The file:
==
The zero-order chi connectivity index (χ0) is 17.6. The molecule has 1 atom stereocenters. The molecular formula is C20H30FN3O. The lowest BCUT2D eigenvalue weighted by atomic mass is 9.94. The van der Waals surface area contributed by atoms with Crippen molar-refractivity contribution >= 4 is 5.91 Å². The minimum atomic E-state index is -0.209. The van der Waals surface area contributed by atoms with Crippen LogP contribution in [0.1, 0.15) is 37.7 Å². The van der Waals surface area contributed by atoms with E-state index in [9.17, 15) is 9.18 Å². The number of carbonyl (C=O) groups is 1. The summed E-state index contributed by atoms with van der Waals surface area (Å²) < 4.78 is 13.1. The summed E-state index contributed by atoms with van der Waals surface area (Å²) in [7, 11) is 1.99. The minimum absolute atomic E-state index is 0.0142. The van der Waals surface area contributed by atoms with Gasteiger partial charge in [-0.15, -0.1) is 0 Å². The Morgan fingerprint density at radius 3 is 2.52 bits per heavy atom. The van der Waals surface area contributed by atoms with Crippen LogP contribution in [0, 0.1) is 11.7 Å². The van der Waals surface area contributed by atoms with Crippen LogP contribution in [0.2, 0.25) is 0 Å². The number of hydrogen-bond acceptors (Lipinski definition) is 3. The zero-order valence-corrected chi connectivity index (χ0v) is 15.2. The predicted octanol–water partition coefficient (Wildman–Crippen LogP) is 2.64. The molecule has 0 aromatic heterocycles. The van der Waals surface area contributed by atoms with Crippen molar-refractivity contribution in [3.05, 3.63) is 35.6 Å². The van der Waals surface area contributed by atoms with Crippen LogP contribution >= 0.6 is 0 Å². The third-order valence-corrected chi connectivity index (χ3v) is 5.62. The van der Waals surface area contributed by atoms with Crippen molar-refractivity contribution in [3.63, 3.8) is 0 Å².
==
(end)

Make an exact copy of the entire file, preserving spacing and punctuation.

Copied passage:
The zero-order chi connectivity index (χ0) is 17.6. The molecule has 1 atom stereocenters. The molecular formula is C20H30FN3O. The lowest BCUT2D eigenvalue weighted by atomic mass is 9.94. The van der Waals surface area contributed by atoms with Crippen molar-refractivity contribution >= 4 is 5.91 Å². The minimum atomic E-state index is -0.209. The van der Waals surface area contributed by atoms with Crippen LogP contribution in [0.1, 0.15) is 37.7 Å². The van der Waals surface area contributed by atoms with E-state index in [9.17, 15) is 9.18 Å². The number of carbonyl (C=O) groups is 1. The summed E-state index contributed by atoms with van der Waals surface area (Å²) < 4.78 is 13.1. The summed E-state index contributed by atoms with van der Waals surface area (Å²) in [7, 11) is 1.99. The minimum absolute atomic E-state index is 0.0142. The van der Waals surface area contributed by atoms with Gasteiger partial charge in [-0.15, -0.1) is 0 Å². The Morgan fingerprint density at radius 3 is 2.52 bits per heavy atom. The van der Waals surface area contributed by atoms with Crippen LogP contribution in [0, 0.1) is 11.7 Å². The van der Waals surface area contributed by atoms with Crippen LogP contribution in [0.2, 0.25) is 0 Å². The number of hydrogen-bond acceptors (Lipinski definition) is 3. The zero-order valence-corrected chi connectivity index (χ0v) is 15.2. The predicted octanol–water partition coefficient (Wildman–Crippen LogP) is 2.64. The molecule has 0 aromatic heterocycles. The van der Waals surface area contributed by atoms with Crippen molar-refractivity contribution in [3.05, 3.63) is 35.6 Å². The van der Waals surface area contributed by atoms with Crippen LogP contribution >= 0.6 is 0 Å². The third-order valence-corrected chi connectivity index (χ3v) is 5.62. The van der Waals surface area contributed by atoms with Crippen molar-refractivity contribution in [3.63, 3.8) is 0 Å².